The Three Types of Businesses

By Te'Varus Blutcher

Sole Proprietorships

A Sole Proprietorship is a business that is managed by one person. It is the most common form of business, and the sole proprietor, or one person who runs the business, has to pay the bills to maintain the store's standard, buy supplies, and sell enough of its services by themselves. The pros of this type of business organization is that you have complete privacy, decorative control, and the options for rules and customs. However, there are cons as well. The cons are that you get little financial support, you have unlimited liability(which means all the responsibility of the store, and the things that come with it, fall on you), and you can easily get lonely and overwhelmed. An example of a sole proprietorship is a little corner store small enough to be ran by one person.

Partnerships

A partnership is a business managed and maintained by two or more people. This type of business divides responsibility between the participating party. This is known as limited liability(A situation where only a portion of the responsibility of a business organization falls on you). A few pros of this method of business is having limited responsibility, financial support, having company, etc. On the flip side of the coin, there are some cons. These include but aren't limited to: Shared space, Limited decorative control, disagreements, and different customs. An example of a partnership is a business ran by two people.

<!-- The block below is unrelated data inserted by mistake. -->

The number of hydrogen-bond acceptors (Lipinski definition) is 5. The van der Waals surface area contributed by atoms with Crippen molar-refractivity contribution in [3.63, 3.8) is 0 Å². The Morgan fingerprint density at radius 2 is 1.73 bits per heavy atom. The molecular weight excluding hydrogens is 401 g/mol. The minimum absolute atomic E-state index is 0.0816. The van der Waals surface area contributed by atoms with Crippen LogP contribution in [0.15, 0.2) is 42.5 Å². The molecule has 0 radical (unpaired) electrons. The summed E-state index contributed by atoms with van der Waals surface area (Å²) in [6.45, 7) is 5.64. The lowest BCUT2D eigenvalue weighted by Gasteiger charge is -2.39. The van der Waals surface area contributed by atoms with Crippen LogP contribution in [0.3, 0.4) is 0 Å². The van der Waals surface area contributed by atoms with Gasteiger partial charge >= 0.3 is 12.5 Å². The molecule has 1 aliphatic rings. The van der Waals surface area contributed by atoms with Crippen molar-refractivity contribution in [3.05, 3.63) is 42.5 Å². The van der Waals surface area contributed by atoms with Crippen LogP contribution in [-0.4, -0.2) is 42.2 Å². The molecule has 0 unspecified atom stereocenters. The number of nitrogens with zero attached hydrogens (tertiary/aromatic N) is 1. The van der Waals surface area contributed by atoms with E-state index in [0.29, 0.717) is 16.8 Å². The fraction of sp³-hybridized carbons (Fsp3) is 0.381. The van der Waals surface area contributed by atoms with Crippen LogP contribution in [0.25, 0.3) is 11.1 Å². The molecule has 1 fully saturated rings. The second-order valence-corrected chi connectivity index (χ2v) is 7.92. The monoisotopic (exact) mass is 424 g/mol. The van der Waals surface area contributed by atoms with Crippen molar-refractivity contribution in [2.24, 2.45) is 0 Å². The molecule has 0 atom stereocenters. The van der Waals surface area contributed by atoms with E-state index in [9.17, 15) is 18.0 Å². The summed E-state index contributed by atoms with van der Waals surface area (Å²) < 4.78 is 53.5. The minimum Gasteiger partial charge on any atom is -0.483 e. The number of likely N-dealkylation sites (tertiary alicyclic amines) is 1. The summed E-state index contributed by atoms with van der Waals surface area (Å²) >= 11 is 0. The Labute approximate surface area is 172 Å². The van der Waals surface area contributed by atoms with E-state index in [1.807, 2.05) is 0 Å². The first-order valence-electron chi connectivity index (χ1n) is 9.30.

Corporations

A corporation is a method that enables people to completely avoid unlimited liability. In a corporation, investors buy a piece of a business with stocks, or shares of a business. These stocks allow them to either flourish, or dwindle with the business. This also allows them to elect a board of directors, which is a group that runs the company. Their fate is determined by the success of the company. If they flourish, the investors get a dividend, or share of the profit